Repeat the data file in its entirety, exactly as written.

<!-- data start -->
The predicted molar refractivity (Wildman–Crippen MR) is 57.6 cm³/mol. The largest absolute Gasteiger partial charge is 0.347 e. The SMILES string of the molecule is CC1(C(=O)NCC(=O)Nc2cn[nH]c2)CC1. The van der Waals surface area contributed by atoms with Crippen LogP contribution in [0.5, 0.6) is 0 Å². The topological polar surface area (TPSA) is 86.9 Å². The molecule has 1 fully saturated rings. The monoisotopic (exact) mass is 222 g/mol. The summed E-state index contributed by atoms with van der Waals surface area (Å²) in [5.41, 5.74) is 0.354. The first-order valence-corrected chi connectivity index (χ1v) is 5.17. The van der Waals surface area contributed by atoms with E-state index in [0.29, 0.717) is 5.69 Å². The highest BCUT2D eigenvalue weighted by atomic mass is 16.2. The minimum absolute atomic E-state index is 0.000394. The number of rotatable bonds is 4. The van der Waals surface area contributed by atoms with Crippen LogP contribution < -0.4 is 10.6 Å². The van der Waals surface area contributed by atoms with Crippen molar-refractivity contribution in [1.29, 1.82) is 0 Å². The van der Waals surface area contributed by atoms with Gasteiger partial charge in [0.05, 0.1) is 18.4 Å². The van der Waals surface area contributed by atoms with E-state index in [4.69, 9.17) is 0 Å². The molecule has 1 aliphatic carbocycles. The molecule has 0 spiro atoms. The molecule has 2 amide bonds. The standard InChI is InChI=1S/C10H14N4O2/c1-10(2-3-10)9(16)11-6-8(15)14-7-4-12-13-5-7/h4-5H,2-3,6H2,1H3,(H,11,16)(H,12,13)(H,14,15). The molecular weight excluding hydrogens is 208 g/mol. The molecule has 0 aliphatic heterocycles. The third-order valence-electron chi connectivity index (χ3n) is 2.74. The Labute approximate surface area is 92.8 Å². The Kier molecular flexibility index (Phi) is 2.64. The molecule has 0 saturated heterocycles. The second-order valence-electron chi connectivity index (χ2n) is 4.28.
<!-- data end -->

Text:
The predicted molar refractivity (Wildman–Crippen MR) is 57.6 cm³/mol. The largest absolute Gasteiger partial charge is 0.347 e. The SMILES string of the molecule is CC1(C(=O)NCC(=O)Nc2cn[nH]c2)CC1. The van der Waals surface area contributed by atoms with Crippen LogP contribution in [0.5, 0.6) is 0 Å². The topological polar surface area (TPSA) is 86.9 Å². The molecule has 1 fully saturated rings. The monoisotopic (exact) mass is 222 g/mol. The summed E-state index contributed by atoms with van der Waals surface area (Å²) in [5.41, 5.74) is 0.354. The first-order valence-corrected chi connectivity index (χ1v) is 5.17. The van der Waals surface area contributed by atoms with E-state index in [0.29, 0.717) is 5.69 Å². The highest BCUT2D eigenvalue weighted by atomic mass is 16.2. The minimum absolute atomic E-state index is 0.000394. The number of rotatable bonds is 4. The van der Waals surface area contributed by atoms with Crippen LogP contribution < -0.4 is 10.6 Å². The van der Waals surface area contributed by atoms with Crippen molar-refractivity contribution in [1.29, 1.82) is 0 Å². The van der Waals surface area contributed by atoms with Gasteiger partial charge in [0.05, 0.1) is 18.4 Å². The van der Waals surface area contributed by atoms with E-state index in [4.69, 9.17) is 0 Å². The molecule has 1 aliphatic carbocycles. The molecule has 0 spiro atoms. The molecule has 2 amide bonds. The standard InChI is InChI=1S/C10H14N4O2/c1-10(2-3-10)9(16)11-6-8(15)14-7-4-12-13-5-7/h4-5H,2-3,6H2,1H3,(H,11,16)(H,12,13)(H,14,15). The molecular weight excluding hydrogens is 208 g/mol. The molecule has 0 aliphatic heterocycles. The third-order valence-electron chi connectivity index (χ3n) is 2.74. The Labute approximate surface area is 92.8 Å². The Kier molecular flexibility index (Phi) is 2.64. The molecule has 0 saturated heterocycles. The second-order valence-electron chi connectivity index (χ2n) is 4.28.